CommonGround: Tools for farm women to share their stories
April 1, 2011
Consumers today are curious to learn more about where their food comes; yet, everyday consumers are bombarded with misconceptions about farming and ranching. CommonGround is a partnership between the United Soybean Board (USB) and the National Corn Growers Association (NCGA) aimed at creating a unified voice for modern agriculture. It’s an effort to tell the true story – that thanks to modern American farmers, U.S. families enjoy the safest, healthiest and most affordable food choices in the world.
A group of South Dakota farm women have volunteered to be a part of CommonGround to share their personal stories and educate consumers about the people behind the produce. Information on the program can be found at http://www.findourcommonground.com, and interested producers can find the resources to get involved.
On March 26, the South Dakota group went through an extensive training program to prepare for classroom visits, media interviews, speaking engagements and other educational opportunities to work with students, moms and busy families. Members of the group include Dawn Scheier, a corn and soybeans farmer from Salem; Laura Nielson, a dairy producer from Crooks; Sarah Vandervliet, a cattle rancher from Humboldt; Nicolien Hammink, a dairy producer from Bruce; Peggy Greenway, a pork, beef and grains farmer from Mitchell; Morgan Kontz, a cattle and grains producer from Colman; and Amanda Folkens, a pork producer from Rock Rapids, IA.
“I have always been passionate about agriculture and felt this was the perfect opportunity to create a conversation with consumers,” said Kontz, whose family raises corn, soybeans, alfalfa hay, as well as running a cow-calf and feedlot operation. “Through CommonGround, I have the opportunity to tell my own personal story of what it’s like to be a first generation farm wife. I believe agriculture is the backbone of our nation, and we strive to supply the consumer with a safe, healthy and abundant product. Now, more than ever, people have increasing concerns about where their food comes from and how it is produced. As a farmer, I’m excited to share that information with the public and talk about our modern day farming practices.”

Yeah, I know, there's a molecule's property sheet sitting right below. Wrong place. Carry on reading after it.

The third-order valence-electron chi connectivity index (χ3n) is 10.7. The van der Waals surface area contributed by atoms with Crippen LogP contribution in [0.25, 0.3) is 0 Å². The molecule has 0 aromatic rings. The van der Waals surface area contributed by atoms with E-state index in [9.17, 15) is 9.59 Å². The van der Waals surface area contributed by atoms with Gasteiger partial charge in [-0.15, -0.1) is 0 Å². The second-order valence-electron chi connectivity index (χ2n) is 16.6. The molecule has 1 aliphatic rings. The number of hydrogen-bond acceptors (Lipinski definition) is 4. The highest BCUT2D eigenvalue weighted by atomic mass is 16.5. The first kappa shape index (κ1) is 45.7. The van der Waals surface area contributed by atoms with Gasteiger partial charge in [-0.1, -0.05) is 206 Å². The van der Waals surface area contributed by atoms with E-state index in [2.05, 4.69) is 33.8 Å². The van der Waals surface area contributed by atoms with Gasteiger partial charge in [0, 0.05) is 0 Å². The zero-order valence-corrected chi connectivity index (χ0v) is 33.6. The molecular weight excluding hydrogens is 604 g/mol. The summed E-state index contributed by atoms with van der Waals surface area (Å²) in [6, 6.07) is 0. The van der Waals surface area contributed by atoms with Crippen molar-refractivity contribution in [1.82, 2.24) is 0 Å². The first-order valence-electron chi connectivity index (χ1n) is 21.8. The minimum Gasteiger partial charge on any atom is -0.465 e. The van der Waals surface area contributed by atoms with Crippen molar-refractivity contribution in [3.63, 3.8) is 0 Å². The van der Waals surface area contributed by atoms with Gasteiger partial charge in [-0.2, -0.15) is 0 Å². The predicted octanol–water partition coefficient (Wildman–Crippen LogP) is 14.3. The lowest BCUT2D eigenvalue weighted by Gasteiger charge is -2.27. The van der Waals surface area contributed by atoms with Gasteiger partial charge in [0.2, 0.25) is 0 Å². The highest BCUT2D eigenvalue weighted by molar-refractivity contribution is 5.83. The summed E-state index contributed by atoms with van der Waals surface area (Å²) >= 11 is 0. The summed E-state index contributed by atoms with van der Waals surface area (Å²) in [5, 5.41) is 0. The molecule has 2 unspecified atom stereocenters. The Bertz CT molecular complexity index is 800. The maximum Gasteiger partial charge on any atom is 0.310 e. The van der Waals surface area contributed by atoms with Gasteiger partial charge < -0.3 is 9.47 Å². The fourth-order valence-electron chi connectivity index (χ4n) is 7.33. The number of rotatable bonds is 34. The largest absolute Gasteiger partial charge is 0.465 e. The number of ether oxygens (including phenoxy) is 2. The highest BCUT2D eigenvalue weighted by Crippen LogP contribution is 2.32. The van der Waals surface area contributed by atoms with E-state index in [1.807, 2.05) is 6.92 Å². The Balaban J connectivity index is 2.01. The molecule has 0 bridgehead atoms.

Kontz practices what she preaches. Originally from Indiana, Morgan met her husband online and now lives and works on the family farm in South Dakota. She chronicles her adventures on her blog, Stories of a First Generation Farm Wife, which can be found at http://www.sdfarmwife.blogspot.com.
“It has been enlightening and also inspiring to write about my own journey as a first-time farm wife, and I enjoy sharing my life with consumers who may not know what life is like on a modern day beef farm,” said Kontz. “As a group of farm women, we look at CommonGround as a support system as we begin this journey of sharing our personal stories. We aim to have a relationship with the consumer, and that’s what the program is all about. By telling our stories, we are allowing people into the hearts of our farms. With this new relationship, we hope to increase the understanding of operations on a modern day farm. We want to provide consumers with the information they need to make the best decisions for their family.”
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The training session encouraged the ranch women in CommonGround to get active online. In addition to Kontz’s blog, another great example of sharing the agriculture story through social networking is Laura Nielson’s YouTube channel: http://www.youtube.com/user/therealfarmgirl. In addition to online training, volunteers will attend various trade shows and events throughout the state, including the Brown County Health Fair in Aberdeen on April 30, and the SME Women in Business event in Sioux Falls on April 26.
“The typical audience we are targeting right now is mothers and fathers across the state who do the grocery shopping for their families; we feel that those doing the grocery shopping may have the most questions about where their food comes from,” explained Kontz. “CommonGround is the perfect opportunity for all producers to get involved. If we are all telling the story of why we love our land, animals, and the world of agriculture, consumers will see us in a positive light, but, more importantly, see us on the same level as them. Farmers also aim to feed our own families a safe and healthy product. It’s important for us to tell our stories, because if we don’t, who will?”
The USB and NCGA organizations have teamed up with soy and corn organizations in the state to create a large grassroots movement to put farmers in front of consumers with information about modern farming and the people behind it. This is an important investment that provides the resources and tools needed for farmers and ranchers to share their stories. Watch for the CommonGround women in South Dakota to come to an area near you. They are willing and able to get the job done.